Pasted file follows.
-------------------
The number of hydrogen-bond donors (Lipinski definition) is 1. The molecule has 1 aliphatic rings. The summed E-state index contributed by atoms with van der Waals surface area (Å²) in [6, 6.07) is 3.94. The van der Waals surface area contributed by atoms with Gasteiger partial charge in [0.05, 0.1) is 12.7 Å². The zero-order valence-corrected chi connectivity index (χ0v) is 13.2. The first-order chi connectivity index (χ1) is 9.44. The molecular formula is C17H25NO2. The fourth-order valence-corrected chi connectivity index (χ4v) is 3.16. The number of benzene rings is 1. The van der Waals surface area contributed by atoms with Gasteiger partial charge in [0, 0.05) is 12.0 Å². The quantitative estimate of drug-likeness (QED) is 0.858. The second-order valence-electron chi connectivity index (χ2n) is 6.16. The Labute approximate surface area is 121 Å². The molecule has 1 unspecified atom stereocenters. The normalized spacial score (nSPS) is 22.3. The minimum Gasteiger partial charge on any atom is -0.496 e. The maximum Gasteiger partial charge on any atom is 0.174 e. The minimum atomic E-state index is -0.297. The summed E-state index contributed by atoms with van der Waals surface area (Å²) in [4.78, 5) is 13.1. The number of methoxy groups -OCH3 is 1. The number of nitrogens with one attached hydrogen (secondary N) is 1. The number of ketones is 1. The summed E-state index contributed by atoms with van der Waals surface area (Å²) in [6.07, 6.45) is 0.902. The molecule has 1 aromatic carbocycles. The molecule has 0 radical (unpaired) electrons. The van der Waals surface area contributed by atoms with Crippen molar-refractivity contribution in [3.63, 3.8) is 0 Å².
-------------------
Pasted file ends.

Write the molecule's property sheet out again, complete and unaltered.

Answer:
The number of hydrogen-bond donors (Lipinski definition) is 1. The molecule has 1 aliphatic rings. The summed E-state index contributed by atoms with van der Waals surface area (Å²) in [6, 6.07) is 3.94. The van der Waals surface area contributed by atoms with Gasteiger partial charge in [0.05, 0.1) is 12.7 Å². The zero-order valence-corrected chi connectivity index (χ0v) is 13.2. The first-order chi connectivity index (χ1) is 9.44. The molecular formula is C17H25NO2. The fourth-order valence-corrected chi connectivity index (χ4v) is 3.16. The number of benzene rings is 1. The van der Waals surface area contributed by atoms with Gasteiger partial charge in [0, 0.05) is 12.0 Å². The quantitative estimate of drug-likeness (QED) is 0.858. The second-order valence-electron chi connectivity index (χ2n) is 6.16. The Labute approximate surface area is 121 Å². The molecule has 1 unspecified atom stereocenters. The normalized spacial score (nSPS) is 22.3. The minimum Gasteiger partial charge on any atom is -0.496 e. The maximum Gasteiger partial charge on any atom is 0.174 e. The minimum atomic E-state index is -0.297. The summed E-state index contributed by atoms with van der Waals surface area (Å²) in [4.78, 5) is 13.1. The number of methoxy groups -OCH3 is 1. The number of nitrogens with one attached hydrogen (secondary N) is 1. The number of ketones is 1. The summed E-state index contributed by atoms with van der Waals surface area (Å²) in [6.07, 6.45) is 0.902. The molecule has 1 aromatic carbocycles. The molecule has 0 radical (unpaired) electrons. The van der Waals surface area contributed by atoms with Crippen molar-refractivity contribution in [3.63, 3.8) is 0 Å².